SINGAPORE: Finance Minister Heng Swee Keat issued a statement on Friday (Mar 2), asking if Workers' Party chairman Sylvia Lim was ready to apologise to the House and withdraw her allegation that the Government had floated "test balloons" about raising the goods and services tax (GST).
In Parliament on Thursday, Ms Lim said that the Government had floated “test balloons” before the Budget announcement, then possibly "backed down" on an immediate GST hike due to the negative public reaction.
She said: “We do note that in the run-up to the Budget discussion there were some test balloons being floated out about the fact that the Government needs to raise revenue. And immediately the public seized on the fact that DPM Tharman and perhaps other leaders had earlier said that the Government has enough money for the decade. So the public pointed out that ‘hey, you know, is this a contradiction?’
“And I rather suspect myself that the Government is stuck with that announcement, otherwise, you know, if their announcement had not been made, perhaps we would be debating a GST hike today.”
This sparked a testy exchange in Parliament with Law and Home Affairs Minister K Shanmugam, who called Ms Lim’s comments “baseless suggestions” that were “hypocritical and dishonest”.
Both Mr Shanmugam and Mr Heng had on Thursday asked Ms Lim with withdraw her comments.
In his statement on Friday, Mr Heng repeated that call, saying: “Ms Lim was in effect accusing the Government of being untruthful when it says that it had planned ahead, and that its proposal to raise the GST between 2021 and 2025 was the result of such planning.”
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Mr Heng pointed out that the need for a tax increase was first mentioned by Prime Minister Lee Hsien Loong in his 2013 National Day Rally speech.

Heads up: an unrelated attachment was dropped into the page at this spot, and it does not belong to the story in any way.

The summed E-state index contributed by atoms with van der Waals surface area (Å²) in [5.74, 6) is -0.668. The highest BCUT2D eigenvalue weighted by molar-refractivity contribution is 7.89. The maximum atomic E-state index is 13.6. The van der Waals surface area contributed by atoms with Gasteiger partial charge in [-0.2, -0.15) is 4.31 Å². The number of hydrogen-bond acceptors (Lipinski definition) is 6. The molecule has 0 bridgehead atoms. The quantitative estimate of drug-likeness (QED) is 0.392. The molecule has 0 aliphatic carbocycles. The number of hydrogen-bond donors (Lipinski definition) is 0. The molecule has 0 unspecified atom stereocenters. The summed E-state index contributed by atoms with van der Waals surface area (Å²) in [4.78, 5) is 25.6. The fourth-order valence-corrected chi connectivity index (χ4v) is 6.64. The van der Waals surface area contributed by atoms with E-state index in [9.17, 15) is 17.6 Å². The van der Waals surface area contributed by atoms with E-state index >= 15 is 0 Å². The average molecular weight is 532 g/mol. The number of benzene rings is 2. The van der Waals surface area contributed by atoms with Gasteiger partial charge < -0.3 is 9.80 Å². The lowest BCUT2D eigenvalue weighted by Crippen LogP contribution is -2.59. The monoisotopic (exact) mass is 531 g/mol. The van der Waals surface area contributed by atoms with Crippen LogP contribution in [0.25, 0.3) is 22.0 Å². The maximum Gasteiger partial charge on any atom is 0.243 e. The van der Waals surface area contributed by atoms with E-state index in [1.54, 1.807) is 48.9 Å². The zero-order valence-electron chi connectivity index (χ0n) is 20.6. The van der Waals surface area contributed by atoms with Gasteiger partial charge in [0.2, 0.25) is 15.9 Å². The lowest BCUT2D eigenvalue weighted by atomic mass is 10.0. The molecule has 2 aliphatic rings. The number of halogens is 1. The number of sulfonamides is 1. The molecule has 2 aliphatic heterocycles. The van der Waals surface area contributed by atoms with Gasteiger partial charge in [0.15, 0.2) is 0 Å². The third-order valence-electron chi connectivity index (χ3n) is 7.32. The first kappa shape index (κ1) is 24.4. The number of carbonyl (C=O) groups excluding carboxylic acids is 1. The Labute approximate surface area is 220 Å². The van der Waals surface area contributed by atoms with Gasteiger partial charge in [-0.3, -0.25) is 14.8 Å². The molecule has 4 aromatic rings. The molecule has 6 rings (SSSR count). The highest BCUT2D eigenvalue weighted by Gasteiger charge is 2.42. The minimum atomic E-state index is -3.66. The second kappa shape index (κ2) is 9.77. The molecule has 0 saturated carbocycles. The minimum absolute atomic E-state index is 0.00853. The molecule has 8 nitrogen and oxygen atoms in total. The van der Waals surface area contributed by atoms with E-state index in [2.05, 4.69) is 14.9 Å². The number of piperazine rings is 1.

He added: “The Government had consistently said it has enough money for its current term of office, but beyond that, it needed to provide for increased expenditure, especially on healthcare, with increased taxes.”
Mr Heng noted that the issue of needing to increase taxes was also mentioned in his 2017 Budget statement, and last November, the Prime Minister had raised it at a People’s Action Party convention.
“Taking all these statements together, two things are clear: One that there is no need to raise taxes for the current term. But two, there is a need to raise taxes for the future. There were no test balloons,” said Mr Heng on Friday.
The timeline and facts of the matter were presented to Ms Lim in Parliament, noted Mr Heng.
After Mr Shanmugam’s rebuttal, in particular, Ms Lim had said she acted honestly and was stating her belief.
“ The basis for my statement was that it is my belief that the announcements by the Government earlier on, that they had enough revenues for this term of Government had now tied their hands as to when the GST increase can kick in,” said Ms Lim.
“As to the chronology of events that the minister recited, I do not have them on hand. I have to go back and check, to be fair to him. But this is my honest belief.”
On Friday, Mr Heng said: “Now that Ms Lim has had an opportunity to check the record, will she withdraw her allegation, as an honourable MP should, and apologise to the House? Or does she still hold she has carte blanche to raise any and every suspicion, rumour or falsehood in Parliament, and continue to insist on them regardless of the facts?
“MPs are entitled to raise suspicions in Parliament, if they honestly believe them – but honest belief requires factual basis. And when clear factual replies have been given, an honourable MP should either refute them with further facts, or acknowledge them and withdraw their allegations, especially if the allegations had insinuated lack of candour or wrongdoing on the part of the Government.”